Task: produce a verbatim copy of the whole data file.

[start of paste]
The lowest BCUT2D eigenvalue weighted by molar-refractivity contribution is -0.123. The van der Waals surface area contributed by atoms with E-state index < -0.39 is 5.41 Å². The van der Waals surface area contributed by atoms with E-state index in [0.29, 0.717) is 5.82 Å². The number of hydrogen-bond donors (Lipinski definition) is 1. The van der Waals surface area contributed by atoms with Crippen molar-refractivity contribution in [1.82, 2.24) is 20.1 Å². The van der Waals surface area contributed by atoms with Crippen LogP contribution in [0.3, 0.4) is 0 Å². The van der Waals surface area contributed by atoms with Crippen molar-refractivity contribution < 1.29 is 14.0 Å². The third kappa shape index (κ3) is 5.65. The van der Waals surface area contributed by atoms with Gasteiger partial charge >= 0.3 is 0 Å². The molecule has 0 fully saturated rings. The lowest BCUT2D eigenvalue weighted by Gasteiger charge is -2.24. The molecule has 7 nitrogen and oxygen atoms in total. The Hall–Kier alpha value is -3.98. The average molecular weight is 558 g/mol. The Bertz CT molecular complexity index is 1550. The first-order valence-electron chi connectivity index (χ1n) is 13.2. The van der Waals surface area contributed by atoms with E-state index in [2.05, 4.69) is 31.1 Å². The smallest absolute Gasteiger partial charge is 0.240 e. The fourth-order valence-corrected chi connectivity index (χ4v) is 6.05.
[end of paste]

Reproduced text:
The lowest BCUT2D eigenvalue weighted by molar-refractivity contribution is -0.123. The van der Waals surface area contributed by atoms with E-state index < -0.39 is 5.41 Å². The van der Waals surface area contributed by atoms with E-state index in [0.29, 0.717) is 5.82 Å². The number of hydrogen-bond donors (Lipinski definition) is 1. The van der Waals surface area contributed by atoms with Crippen molar-refractivity contribution in [1.82, 2.24) is 20.1 Å². The van der Waals surface area contributed by atoms with Crippen LogP contribution in [0.3, 0.4) is 0 Å². The van der Waals surface area contributed by atoms with Crippen molar-refractivity contribution < 1.29 is 14.0 Å². The third kappa shape index (κ3) is 5.65. The van der Waals surface area contributed by atoms with Gasteiger partial charge >= 0.3 is 0 Å². The molecule has 0 fully saturated rings. The lowest BCUT2D eigenvalue weighted by Gasteiger charge is -2.24. The molecule has 7 nitrogen and oxygen atoms in total. The Hall–Kier alpha value is -3.98. The average molecular weight is 558 g/mol. The Bertz CT molecular complexity index is 1550. The first-order valence-electron chi connectivity index (χ1n) is 13.2. The van der Waals surface area contributed by atoms with E-state index in [2.05, 4.69) is 31.1 Å². The smallest absolute Gasteiger partial charge is 0.240 e. The fourth-order valence-corrected chi connectivity index (χ4v) is 6.05.